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Natural ways to calm a hyper child

It's summer and, of course, the best time to visit the museum, catch up with some friends, and have a swell time in the park. But there, you are concerned about your child's hyperactiveness. So you are letting that weigh you down. Well, it's not all bad to be hyper, by the way. But if you feel you can't cope with that for your child, why not consider some natural ways to calm your hyper child instead of letting it become an issue?


There is always a natural way out of things; here are three natural ways to calm a hyper child.


#1 Meet them at their level


Children have their language and would prefer to see you speak the language and come to their level. Yeah! If you want their audience you should approach them the way they want you and then make the rule.


Think about it if you were to take a photo with your favourite basketball player. You would probably feel ecstatic if they came down shoulder-to-shoulder with you. It would help if you gave them kids the same feeling. Without this, a simple 'settle down now' won’t work.


Rather, it’ll be counterproductive.


It's simple. If you have to playfully 'chase' them, catch them and let them know you win, then it's cool to do so.


The good thing is, being hyperactive, your child's active period is usually not sustained like other kids. By following the trend and catching them when noticed, you have the opportunity to build rapport with them when the energy is low.


Need Help with ADHD? Contact Dr J and Colleagues for help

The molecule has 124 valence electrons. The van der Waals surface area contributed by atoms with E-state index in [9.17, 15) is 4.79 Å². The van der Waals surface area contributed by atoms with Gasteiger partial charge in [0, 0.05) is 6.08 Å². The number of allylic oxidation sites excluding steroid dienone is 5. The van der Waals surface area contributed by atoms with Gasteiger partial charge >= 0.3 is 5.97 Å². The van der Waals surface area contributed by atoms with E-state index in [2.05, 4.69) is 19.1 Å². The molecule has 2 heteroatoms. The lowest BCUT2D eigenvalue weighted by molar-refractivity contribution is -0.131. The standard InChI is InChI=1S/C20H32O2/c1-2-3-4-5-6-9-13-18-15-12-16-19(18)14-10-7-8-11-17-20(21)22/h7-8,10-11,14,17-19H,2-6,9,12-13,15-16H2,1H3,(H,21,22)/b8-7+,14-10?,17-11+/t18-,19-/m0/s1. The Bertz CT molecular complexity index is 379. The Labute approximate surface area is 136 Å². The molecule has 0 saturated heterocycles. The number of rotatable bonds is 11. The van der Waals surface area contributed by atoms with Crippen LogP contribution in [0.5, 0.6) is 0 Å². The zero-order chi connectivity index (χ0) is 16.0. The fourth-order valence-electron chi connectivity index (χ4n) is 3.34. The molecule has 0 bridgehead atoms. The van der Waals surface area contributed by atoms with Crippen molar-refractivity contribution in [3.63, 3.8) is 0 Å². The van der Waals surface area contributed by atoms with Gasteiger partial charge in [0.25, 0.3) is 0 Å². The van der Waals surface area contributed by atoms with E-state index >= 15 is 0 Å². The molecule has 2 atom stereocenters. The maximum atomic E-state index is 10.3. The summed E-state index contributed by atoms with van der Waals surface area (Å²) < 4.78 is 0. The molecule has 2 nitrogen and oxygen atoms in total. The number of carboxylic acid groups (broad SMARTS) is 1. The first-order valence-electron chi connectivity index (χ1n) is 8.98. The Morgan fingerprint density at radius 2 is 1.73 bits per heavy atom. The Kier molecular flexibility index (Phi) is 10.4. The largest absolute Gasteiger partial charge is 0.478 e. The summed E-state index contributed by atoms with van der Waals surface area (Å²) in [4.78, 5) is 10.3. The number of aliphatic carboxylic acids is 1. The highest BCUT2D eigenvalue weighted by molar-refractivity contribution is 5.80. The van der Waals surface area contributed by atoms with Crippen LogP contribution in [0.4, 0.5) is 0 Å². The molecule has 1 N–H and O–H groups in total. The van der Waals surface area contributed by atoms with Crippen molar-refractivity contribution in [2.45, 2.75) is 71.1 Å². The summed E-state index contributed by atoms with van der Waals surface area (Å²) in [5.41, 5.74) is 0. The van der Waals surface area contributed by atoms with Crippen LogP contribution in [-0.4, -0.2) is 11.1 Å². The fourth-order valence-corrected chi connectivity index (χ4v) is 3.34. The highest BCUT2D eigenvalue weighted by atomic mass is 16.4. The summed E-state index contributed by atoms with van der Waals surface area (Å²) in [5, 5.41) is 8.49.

#2 Provide Warnings & Time Limits

Giving your child some structure and systems can help them with little adjustments if they would usually 'break down’ when you ask to stop an activity. It tells you need to put some convenient structure for you both. Regardless of how their brain is wired, do not forget that they are still at a learning stage in their lives. So you want to add some structure to give them a guide.


One way is to give them a 5-minute warning countdown.


It goes this way: 'we've got five more minutes, so play-play-play, but know that in five minutes, we'll be settling down.' Ensure they consent to your timing, and if they need more - you can go on a bargain :). But make sure you reach an agreement. And then don't forget to remind them of the remaining time. Like 'you've got four minutes left; 'two minutes left….'. Till the last.


It would help if you use assertive words like 'last’ and ‘final’ when doing the countdown with them. You should ensure you do not compromise on the standard once you both reach an agreement. Children are avid learners, and when conditions change, you should let them know. Do not let them assume, else they take each learning as the new norm.


Time limits and warnings prepare hyperactive children for the time they need to reel in their energy and put a stop to an activity.


It is even essential if your child tends more to computer games. By providing a structure, you help them have more out of screen time. Most children's tablets nowadays have some of those features, and you should get them set up either to shut down the tablet once it’s time. Whichever works, consistency is what matters most.


#3 Teach & Practice Deep, Intentional Breathing


Becoming comfortable with breathing patterns can greatly assist. It has been proven that breathing deeply and in a controlled manner can reduce one's heart rate. It's the same for children.


Controlled breathing can not only aid in reducing heart rate; but also signifies that the child has slowed down (physically) to take a short time to pay attention to their body. Focusing on the body can redirect the child's attention inward.


If you need help with ADHD you should contact Dr J and Colleagues for help



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